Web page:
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Tue September 27, 2011
Drinking From the Fire Hose
It's Military 101 on the first official day of the journalists conference at Fort Leavenworth, Kansas. Inside Lewis and Clark Hall, men and some women stream through wearing the Army combat uniforms: tan, grey and green camouflage that blends well in the desert. Occasionally, you see officers from other countries like Brazil, Botswana, and Singapore, who are also here to study at the Command and General Staff College.
At 0800, we meet Lt Colonel Vern Jakoby. He's the Commander of the Recruiting Battalion in Kansas City. He goes through all the levels of command in the U.S Army before giving us statistics. Here's a number that may surprise you: there are well over 600,000 servicemembers in the U.S Army alone! That includes officers, enlisted, and Reserves.
Jakoby also talks about the challenges facing the military today. The biggest challenge? He says it's struggling with a public perception that joining the military is a second or last option. He says the Army wants qualified men and women, the more highly qualified the better. So that means a high school graduate, having just a GED doesn't get you in anymore. They also want individuals who don't have criminal records. But Jakoby admits this wasn't always the case. He points to immediately after 9-11 when standards were lowered to get the necessary number of troops deployed. He says "those days are done."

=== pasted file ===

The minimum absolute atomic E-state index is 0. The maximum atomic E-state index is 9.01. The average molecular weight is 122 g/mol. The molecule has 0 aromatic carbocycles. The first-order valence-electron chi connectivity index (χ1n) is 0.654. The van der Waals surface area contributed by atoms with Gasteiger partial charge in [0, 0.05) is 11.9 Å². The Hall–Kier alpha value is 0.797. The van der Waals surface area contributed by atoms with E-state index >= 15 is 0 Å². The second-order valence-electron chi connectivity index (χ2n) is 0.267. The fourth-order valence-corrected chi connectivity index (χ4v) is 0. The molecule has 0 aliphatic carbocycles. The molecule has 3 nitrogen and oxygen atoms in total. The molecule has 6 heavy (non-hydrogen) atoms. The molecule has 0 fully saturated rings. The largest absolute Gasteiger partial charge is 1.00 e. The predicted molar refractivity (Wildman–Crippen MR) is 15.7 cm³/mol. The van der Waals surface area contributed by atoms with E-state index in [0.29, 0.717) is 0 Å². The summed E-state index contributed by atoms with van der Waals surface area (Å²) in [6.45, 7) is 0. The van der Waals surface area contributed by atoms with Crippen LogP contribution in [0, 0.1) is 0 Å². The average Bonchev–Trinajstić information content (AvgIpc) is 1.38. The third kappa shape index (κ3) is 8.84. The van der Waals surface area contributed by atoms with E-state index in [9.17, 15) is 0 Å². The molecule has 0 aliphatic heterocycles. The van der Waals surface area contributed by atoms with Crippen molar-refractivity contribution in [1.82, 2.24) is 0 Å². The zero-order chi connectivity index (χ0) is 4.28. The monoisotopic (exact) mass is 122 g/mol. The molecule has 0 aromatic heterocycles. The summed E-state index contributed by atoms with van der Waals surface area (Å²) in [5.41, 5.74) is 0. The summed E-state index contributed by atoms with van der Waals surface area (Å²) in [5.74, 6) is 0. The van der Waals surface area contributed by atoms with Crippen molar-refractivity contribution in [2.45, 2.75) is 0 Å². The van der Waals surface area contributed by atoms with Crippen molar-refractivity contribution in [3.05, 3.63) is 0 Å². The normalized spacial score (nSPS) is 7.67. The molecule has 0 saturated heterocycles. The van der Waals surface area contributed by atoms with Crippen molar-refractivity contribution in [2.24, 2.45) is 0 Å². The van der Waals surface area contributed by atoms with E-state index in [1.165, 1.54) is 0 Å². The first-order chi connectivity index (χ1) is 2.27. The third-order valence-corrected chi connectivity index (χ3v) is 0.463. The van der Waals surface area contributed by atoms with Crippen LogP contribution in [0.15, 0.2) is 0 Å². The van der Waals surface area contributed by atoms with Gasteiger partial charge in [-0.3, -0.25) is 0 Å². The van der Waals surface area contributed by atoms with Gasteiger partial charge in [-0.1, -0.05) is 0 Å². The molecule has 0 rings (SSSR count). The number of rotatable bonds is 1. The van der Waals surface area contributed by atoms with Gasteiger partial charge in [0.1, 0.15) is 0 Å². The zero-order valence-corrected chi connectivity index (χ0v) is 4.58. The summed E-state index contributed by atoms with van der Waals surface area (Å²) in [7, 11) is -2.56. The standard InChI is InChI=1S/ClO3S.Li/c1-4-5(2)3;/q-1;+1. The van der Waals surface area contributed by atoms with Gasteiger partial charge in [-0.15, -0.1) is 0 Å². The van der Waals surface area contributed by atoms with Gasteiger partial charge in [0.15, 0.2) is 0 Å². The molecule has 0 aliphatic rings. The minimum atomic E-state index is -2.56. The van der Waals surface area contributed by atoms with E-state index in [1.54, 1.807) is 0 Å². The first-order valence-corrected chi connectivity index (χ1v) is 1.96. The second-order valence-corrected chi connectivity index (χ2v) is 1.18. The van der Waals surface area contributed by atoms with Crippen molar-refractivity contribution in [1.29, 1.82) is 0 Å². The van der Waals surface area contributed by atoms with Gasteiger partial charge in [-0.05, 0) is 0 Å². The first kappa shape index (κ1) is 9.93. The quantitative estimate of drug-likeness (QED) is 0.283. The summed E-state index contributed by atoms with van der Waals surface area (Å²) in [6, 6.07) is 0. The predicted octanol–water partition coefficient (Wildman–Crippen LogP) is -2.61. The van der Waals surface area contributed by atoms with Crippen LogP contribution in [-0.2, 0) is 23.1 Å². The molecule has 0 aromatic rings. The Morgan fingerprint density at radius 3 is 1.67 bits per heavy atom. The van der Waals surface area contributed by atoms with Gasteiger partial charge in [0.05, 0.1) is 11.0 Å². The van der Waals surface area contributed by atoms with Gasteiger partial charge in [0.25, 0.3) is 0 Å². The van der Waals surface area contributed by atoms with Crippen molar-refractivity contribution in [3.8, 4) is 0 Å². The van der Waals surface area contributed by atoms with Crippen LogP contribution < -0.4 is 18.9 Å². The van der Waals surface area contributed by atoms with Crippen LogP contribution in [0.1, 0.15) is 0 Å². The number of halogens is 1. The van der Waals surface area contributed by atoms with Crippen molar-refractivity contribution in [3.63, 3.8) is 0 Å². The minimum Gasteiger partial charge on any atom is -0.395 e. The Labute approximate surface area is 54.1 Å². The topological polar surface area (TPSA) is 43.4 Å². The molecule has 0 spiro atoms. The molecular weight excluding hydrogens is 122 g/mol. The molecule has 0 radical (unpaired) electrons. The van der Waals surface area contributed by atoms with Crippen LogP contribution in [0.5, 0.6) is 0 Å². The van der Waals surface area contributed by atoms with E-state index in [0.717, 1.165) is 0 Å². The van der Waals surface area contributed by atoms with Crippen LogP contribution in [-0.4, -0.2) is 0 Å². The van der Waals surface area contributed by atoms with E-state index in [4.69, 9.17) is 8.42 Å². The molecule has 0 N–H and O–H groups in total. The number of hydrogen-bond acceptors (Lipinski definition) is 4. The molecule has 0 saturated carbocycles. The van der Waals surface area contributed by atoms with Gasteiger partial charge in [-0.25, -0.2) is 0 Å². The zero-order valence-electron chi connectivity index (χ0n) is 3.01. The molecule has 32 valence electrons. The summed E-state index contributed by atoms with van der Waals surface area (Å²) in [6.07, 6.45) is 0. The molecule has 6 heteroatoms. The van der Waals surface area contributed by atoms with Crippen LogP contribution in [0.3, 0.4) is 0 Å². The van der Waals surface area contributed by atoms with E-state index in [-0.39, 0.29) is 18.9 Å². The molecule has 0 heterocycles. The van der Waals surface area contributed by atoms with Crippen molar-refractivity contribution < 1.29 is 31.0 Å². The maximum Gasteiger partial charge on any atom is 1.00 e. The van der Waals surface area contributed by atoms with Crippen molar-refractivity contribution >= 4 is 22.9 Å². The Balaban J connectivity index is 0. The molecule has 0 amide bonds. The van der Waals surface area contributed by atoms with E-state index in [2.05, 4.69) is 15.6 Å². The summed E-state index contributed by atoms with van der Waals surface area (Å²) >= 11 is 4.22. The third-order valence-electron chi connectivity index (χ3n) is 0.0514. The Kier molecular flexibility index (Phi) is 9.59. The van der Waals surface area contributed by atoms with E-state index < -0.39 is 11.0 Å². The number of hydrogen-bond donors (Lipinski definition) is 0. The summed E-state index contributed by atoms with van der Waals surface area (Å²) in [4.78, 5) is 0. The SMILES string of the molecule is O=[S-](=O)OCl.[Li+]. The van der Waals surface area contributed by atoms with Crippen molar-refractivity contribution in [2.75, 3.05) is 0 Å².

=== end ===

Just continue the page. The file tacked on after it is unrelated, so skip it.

Budgets cuts to the Department of Defense will impact recruiting numbers. Jakoby says with the stagnant economy, retention is high and the Army has individuals who keep re-enlisting. Right now, recruiting hasn't had to turn those qualified away but Jakoby says that won't be the case in the future.
In the afternoon, we learn about garrisons-the Army word for a military base or post. Besides providing housing for soldiers and their families, military and civilian staff run the base like a city by keeping up the infrastructure and quality of life. That means there are potholes to fill, garbage to be picked up, and traffic lights that must stay on.
We also hear from Colonel Fred Taylor, a Staff Judge Advocate who expains military law and the court martial process. For those soldiers who are convicted of a crime, there's the maximum security prison called the U.S Disciplinary Barracks at Ft Leavenworth, not to be confused with the federal penitentiary down the road. We're told journalists are not allowed interviews with military prisoners. That's disappointing when prisoners like Bradley Manning are on base. He's the Army soldier accused of passing restricted information to wikileaks last year. Another interesting note about Manning, he went through basic training at Fort Leonard Wood, in Missouri where we'll be heading Tuesday evening. More then....
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